Regardless of the kind of therapy we practice, the primary treatment goal with those who have suffered developmental trauma is affect regulation. Neurofeedback can teach brains how to quiet their own limbic eruptions and ease the pulses of fear, shame and rage that overtake these patients. Developmental trauma is, however, a relational disorder. At its core is the profound experience of motherlessness. This cannot be addressed by neurofeedback alone. With understanding, skill and neurofeedback, psychotherapists can begin to provide an experience of regulation that these patients have not had and with that an experience of having been mothered. This workshop will focus on what the therapist treating developmental trauma must know about the interplay of affect regulation and motherlessness, how neurofeedback can affect the therapy relationship for both patient and therapist and what to anticipate in the therapeutic relationship as you begin to quiet affect. We will touch on the latest developments in the neuroscience of trauma to better understand well- tested and newer protocols for those suffering the aftermath of developmental trauma.
We will then focus on the process of protocol assessment, initial and ongoing, as it takes place within the therapy relationship. We’ll look at the clinical issues that arise when we integrate neurofeedback and psychotherapy. We will discuss the critical issue of motherlessness and the lack of capacity to regulate affect and explore how this state of affairs bears on the nature of the patient’s expectations of the therapist and of neurofeedback. Sebern has been integrating neurofeedback with psychotherapy for almost 20 years and she will reflect throughout this workshop on how neurofeedback has changed her and her understanding of the therapeutic relationship. At least one year of experience with neurofeedback is recommended.
This presentation will look at the lifeline of alpha theta training from birth to its current status. From the Menninger Clinic to the prevailing and varying approaches by Bill Scott, Tato Sokhadze,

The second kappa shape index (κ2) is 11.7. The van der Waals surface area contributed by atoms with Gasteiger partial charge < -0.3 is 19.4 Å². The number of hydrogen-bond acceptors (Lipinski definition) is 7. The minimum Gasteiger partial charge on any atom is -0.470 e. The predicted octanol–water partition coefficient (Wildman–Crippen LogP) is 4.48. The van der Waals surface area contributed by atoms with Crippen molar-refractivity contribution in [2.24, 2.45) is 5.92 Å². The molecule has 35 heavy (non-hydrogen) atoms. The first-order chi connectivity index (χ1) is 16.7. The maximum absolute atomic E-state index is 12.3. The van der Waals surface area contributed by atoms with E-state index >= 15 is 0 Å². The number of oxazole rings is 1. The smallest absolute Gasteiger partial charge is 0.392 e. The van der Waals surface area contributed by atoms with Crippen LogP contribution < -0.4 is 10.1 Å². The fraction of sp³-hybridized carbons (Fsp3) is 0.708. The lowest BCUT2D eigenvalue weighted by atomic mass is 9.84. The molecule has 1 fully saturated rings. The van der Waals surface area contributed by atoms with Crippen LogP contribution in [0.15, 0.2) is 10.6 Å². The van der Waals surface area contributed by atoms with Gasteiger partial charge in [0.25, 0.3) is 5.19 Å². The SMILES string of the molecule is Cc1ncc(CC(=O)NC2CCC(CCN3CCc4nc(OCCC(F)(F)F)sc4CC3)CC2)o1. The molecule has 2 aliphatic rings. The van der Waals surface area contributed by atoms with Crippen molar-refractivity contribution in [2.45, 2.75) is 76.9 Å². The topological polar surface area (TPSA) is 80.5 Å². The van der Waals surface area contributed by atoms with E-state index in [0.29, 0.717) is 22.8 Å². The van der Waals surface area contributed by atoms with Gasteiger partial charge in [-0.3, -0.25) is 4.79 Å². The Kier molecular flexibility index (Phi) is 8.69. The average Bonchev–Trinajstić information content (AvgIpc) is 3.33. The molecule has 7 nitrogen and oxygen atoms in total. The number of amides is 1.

EEG Neurofeedback Training (NFT) is a non-invasive neurophysiological technique, aimed at facilitating learned self-regulation of electrical activity of the brain. Beyond research into clinical applications of neurofeedback, a relative surge of interest into the methodology has led to attempts to apply EEG neurofeedback as a means to facilitate performance enhancement among non-clinical populations. One such domain is the enhancement of athletic performance and motor function. While significant attempts have been undertaken to investigate outcomes of sensori-motor rhythm (12-15Hz) modulation on aspects of motor performance, research exploring behavioural outcomes of EEG-NFT targeting the beta frequencies (15-20Hz) appear scarce.
There have been extraordinary gains in understanding brain dynamics in the last decade. Quantitative EEG and FMRI connectivity studies have done much to better characterise the neural networks that underpin consciousness, as well as different psychopathological states. These demonstrated abnormalities encourage contemplation of the possible therapeutic interventions that may assist in normalising brain function. The literature about the positive benefits of intervention often is based on case series highlighting substantial improvement. However, high quality trials and even the meta analyses of the most investigated disorder, ADHD, have tended to fail to provide the necessary empirical support, for neurofeedback as an intervention.
This lecture shows how trauma directly affects the developing brain, and specific brain functions responsible for attention, concentration, regulating emotions and engaging in satisfying relationships. Even after receiving excellent therapy many traumatised children and adults continue to feel chronically on edge, scared, agitated, collapsed and helpless. To deal with this they often try to cope with alcohol or drugs, while doctors prescribe a large variety of different medications that may make life more manageable but that also affect motivation and curiosity, and that rarely really resolve the problem.